Cultural sensitivity: a slippery slope for sure as we approach 2020. While the #woke nature of today’s world appears to be transitioning us to a more inclusive and accepting society, it grows discouragingly less-accepting and less-inclusive when it comes to the dated sensibilities of past generations.
At the risk of virtue signaling, I take great pride in the fact that (despite being a 40-year old man raised by a working-class family in north-central Massachusetts) I have no desire to judge anyone by any factor of whether they’re not an asshole. However, I am still the product of a generation that viewed interracial couples on TV as an oddity, simply because it wasn’t widely depicted. If you were acting stupid, we might call you ‘retarded’ or ‘gay’, simply because we failed to recognize the hurtful implication of the connotations. It’s the ugly truth. And like our Traditionalist grandparents (who horrified us by using certain racially-charged slang) any failure on our part to evolve would make us a pariah among the youth of today.
And with Baby Boomers (born between 1946 and 1964) still making up 20% of American consumers, it places retailers (of all types) in a precarious position. How do you market effectively to the diverse spectrum of consumer sensibilities when older consumers lived through racial segregation, and the younger consumers demand the right to choose their gender identity? How do you ensure that your marketing message retains its energy when you’re trying to tiptoe between ideas that were okay this morning but are considered offensive as of mid-afternoon? Needless to say, American retailers have their work cut out for them.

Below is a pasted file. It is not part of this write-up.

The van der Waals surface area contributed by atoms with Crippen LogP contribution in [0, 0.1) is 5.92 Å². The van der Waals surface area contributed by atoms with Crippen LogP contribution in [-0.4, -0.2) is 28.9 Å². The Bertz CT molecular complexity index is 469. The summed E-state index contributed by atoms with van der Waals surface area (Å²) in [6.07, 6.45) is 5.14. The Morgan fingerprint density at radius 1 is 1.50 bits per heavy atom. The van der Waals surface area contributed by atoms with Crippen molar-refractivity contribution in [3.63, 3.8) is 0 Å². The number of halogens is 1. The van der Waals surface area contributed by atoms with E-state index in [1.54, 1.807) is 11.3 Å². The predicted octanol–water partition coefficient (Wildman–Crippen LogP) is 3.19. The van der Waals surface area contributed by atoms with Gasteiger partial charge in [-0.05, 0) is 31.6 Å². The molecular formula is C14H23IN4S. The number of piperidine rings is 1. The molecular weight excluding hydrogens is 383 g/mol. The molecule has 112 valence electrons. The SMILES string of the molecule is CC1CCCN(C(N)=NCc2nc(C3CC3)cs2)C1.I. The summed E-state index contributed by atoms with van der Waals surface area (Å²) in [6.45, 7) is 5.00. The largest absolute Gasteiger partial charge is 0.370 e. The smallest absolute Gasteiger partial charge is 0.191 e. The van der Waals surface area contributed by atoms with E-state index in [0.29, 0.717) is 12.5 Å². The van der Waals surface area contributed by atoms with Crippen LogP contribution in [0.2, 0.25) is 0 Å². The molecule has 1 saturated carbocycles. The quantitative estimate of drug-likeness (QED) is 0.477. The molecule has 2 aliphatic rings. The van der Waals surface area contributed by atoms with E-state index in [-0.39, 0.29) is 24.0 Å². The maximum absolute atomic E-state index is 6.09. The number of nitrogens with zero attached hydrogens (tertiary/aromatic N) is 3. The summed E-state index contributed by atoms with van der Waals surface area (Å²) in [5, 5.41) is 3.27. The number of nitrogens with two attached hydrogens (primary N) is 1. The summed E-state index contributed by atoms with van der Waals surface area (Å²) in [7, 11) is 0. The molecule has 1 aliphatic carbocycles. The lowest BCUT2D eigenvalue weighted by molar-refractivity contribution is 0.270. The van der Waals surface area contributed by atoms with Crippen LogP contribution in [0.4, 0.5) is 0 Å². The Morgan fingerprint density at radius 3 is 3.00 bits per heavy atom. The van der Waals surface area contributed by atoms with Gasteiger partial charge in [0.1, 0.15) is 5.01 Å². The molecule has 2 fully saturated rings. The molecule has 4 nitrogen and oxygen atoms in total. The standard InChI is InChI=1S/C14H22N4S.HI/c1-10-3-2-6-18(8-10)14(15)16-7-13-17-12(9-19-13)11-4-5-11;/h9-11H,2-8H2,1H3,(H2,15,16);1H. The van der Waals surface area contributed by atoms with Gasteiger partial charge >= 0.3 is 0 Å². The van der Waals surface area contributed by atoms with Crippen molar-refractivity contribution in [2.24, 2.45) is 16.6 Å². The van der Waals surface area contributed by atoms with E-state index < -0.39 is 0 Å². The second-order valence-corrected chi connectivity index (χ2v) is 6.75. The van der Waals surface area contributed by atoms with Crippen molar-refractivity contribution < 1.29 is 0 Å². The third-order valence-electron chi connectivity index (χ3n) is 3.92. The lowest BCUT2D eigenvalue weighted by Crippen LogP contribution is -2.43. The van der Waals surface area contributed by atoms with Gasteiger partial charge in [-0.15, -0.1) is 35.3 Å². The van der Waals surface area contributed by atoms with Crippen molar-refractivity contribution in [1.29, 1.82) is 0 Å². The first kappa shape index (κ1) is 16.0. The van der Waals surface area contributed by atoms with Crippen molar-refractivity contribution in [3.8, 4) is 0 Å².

And Fiat-Chrysler of America might just be the newest social pariah…due to a promotional endeavor which has enraged the Italian-American community. The promotion, offered by a New York Alfa Romeo dealership, entitled buyers to a number of perks designed to upgrade their ownership experience.
This, of course, is nothing new…especially when it comes to high-end vehicles. Ferrari. Porsche. BMW. Dealerships who specialize in such brands are known to offer branded accessories, such as hats and driving gloves to help expand brand recognition (and envy). Other options might include car-related enhancements that heighten the bragging rights enjoyed by the owner.
But O’Connor Alfa Romeo made a misstep in offering a complimentary Panini Maker (with car-lighter compatible power cord, for mobile use) and a pallet of frozen mozzarella sticks with dipping sauce packets to be delivered to their homes.
In a man-on-the-street poll, Tony Robuccio (age 28, Brooklyn, NY) claimed to be appalled, with his ire torn between, “the blatant insensitivity” and the idea that “some Irish is selling fine Italian automobiles” adding “plus, that’s not even a Panini maker. It’s to make friggin’ Belgian waffles!”
In a formal statement, representatives from the Italian American Civil Rights League (IACRL) call the promotion, “An unacceptable, and poorly conceived trivialization of our native culture. Nearly twenty years into the 21st century, this kind of ignorance cannot be allowed. Plus, you call that pasticcio sludge ‘marinara sauce’? Inaccettabile.”
If you’re anything like us (i) you agree that, as a society we can do better and (ii) mozzarella sticks sound awesome right now.